Caltrain advisory committee put on three-year hiatus

Work on grade separations won’t happen for a while; focus now on safety upgrades

SAN BRUNO — The Citizens Advisory Committee on Caltrain grade separations has been put on hold, since their input won’t be needed until roughly 2009.

The CAC held a brief final meeting this week to discuss the Caltrain grade separations, where Caltrain officials assured the group that their long-awaited project was a priority. Caltrain officials in August postponed the start of work on grade separations in San Bruno and South San Francisco — initially scheduled to begin this year — to 2010, citing other projects as higher priorities.

Council members Jim Ruane and Ken Ibarra added that the group would be kept up to date as safety improvements, set to start next year and finish in 2008, are made to the track area adjacent to downtown and the tracks. Those improvements will include fencing and safety medians that will almost completely block a driver’s ability to drive around a lowered crossing arm. Similar barriers for pedestrians crossing the tracks will also be installed.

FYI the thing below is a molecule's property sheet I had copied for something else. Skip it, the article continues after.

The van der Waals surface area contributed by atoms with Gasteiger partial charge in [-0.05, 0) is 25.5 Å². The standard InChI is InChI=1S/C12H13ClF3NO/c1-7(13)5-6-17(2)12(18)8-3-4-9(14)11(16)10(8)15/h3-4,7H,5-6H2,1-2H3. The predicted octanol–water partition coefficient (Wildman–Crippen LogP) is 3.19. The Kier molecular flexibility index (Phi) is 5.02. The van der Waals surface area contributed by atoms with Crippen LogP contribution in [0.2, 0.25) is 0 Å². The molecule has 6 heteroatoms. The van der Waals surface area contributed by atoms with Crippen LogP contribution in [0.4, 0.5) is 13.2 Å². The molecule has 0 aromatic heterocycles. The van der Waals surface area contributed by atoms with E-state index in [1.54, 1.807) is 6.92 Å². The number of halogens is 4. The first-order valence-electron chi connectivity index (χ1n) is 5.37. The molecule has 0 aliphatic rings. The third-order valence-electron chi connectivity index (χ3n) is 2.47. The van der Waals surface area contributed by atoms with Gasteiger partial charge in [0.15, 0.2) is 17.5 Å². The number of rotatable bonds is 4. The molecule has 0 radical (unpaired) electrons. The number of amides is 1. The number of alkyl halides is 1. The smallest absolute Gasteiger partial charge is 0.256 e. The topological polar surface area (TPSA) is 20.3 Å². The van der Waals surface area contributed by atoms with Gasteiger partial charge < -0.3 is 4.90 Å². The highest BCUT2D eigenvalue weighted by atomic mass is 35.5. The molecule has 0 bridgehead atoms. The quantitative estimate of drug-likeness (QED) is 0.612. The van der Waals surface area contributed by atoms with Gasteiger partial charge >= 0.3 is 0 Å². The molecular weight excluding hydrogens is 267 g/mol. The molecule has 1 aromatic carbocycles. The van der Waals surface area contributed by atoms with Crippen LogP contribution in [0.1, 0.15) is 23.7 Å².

Officials said they are looking forward to a welcome byproduct of the safety improvements, both short and long term: the creation of a more pedestrian-friendly, transit-oriented zone around the tracks.

Housing and Redevelopment Manager Mark Sullivan said there were three key properties vacant in the area, including a former bank building, a former Hanlon’s Tire Service and a former gas station all on San Bruno Avenue. Safety improvements might make those properties more attractive, he said.

“Part of the problem is that it’s a main, busy street that can be difficult to walk on,” Sullivan said.

Planning manager Aaron Aknin said that as the city moves forward with General Plan revisions in the next several months, city staff hopes to rezone the area to accommodate transit-oriented development. The long-vacant bank site, for example, would be zoned to also allow for some housing in the commercial-zoned spot.

Aknin said some minor landscaping from the temporary improvements could help make the area more attractive, but the grade separations would be the key to the area becoming true transit-oriented development. Caltrain also plans to raze the former San Bruno Lumber site, a two-acre parcel owned by Caltrain since 2002, to eventually make room for the new San Bruno BART station.

tramroop@examiner.com

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